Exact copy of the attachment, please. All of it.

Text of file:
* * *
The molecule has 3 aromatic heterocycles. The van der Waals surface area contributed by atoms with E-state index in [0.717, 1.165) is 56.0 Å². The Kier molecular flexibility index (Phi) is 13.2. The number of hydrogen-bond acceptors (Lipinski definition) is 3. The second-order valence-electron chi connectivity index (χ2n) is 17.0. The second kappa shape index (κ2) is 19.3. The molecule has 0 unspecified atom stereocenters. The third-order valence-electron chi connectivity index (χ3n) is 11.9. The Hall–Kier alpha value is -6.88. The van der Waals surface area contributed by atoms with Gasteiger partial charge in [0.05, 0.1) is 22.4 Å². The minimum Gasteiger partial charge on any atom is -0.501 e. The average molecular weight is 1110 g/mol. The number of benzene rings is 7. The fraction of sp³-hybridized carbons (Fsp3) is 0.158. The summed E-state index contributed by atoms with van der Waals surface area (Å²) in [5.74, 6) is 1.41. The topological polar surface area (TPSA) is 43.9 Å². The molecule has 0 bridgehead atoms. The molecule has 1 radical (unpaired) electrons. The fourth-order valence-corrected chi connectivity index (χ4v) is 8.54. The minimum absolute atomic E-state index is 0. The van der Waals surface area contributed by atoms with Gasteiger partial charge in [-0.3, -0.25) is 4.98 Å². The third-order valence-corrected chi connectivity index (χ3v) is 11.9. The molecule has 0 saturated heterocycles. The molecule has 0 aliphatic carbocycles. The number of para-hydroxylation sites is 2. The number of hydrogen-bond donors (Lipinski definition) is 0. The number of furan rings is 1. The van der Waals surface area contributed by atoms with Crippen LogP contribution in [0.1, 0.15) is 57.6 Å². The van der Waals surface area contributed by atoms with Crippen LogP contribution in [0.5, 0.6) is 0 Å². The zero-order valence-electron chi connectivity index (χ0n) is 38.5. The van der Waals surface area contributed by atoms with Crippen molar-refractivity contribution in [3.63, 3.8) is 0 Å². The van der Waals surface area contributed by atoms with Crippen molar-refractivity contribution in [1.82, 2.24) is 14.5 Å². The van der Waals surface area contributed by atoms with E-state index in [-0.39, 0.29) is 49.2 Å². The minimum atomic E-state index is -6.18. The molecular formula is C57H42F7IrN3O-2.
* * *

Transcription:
The molecule has 3 aromatic heterocycles. The van der Waals surface area contributed by atoms with E-state index in [0.717, 1.165) is 56.0 Å². The Kier molecular flexibility index (Phi) is 13.2. The number of hydrogen-bond acceptors (Lipinski definition) is 3. The second-order valence-electron chi connectivity index (χ2n) is 17.0. The second kappa shape index (κ2) is 19.3. The molecule has 0 unspecified atom stereocenters. The third-order valence-electron chi connectivity index (χ3n) is 11.9. The Hall–Kier alpha value is -6.88. The van der Waals surface area contributed by atoms with Gasteiger partial charge in [0.05, 0.1) is 22.4 Å². The minimum Gasteiger partial charge on any atom is -0.501 e. The average molecular weight is 1110 g/mol. The number of benzene rings is 7. The fraction of sp³-hybridized carbons (Fsp3) is 0.158. The summed E-state index contributed by atoms with van der Waals surface area (Å²) in [5.74, 6) is 1.41. The topological polar surface area (TPSA) is 43.9 Å². The molecule has 0 bridgehead atoms. The molecule has 1 radical (unpaired) electrons. The fourth-order valence-corrected chi connectivity index (χ4v) is 8.54. The minimum absolute atomic E-state index is 0. The van der Waals surface area contributed by atoms with Gasteiger partial charge in [-0.3, -0.25) is 4.98 Å². The third-order valence-corrected chi connectivity index (χ3v) is 11.9. The molecule has 0 saturated heterocycles. The molecule has 0 aliphatic carbocycles. The number of para-hydroxylation sites is 2. The number of hydrogen-bond donors (Lipinski definition) is 0. The number of furan rings is 1. The van der Waals surface area contributed by atoms with Crippen LogP contribution in [0.1, 0.15) is 57.6 Å². The van der Waals surface area contributed by atoms with Crippen LogP contribution in [0.5, 0.6) is 0 Å². The zero-order valence-electron chi connectivity index (χ0n) is 38.5. The van der Waals surface area contributed by atoms with Crippen molar-refractivity contribution in [3.63, 3.8) is 0 Å². The van der Waals surface area contributed by atoms with Crippen molar-refractivity contribution in [1.82, 2.24) is 14.5 Å². The van der Waals surface area contributed by atoms with E-state index in [-0.39, 0.29) is 49.2 Å². The minimum atomic E-state index is -6.18. The molecular formula is C57H42F7IrN3O-2.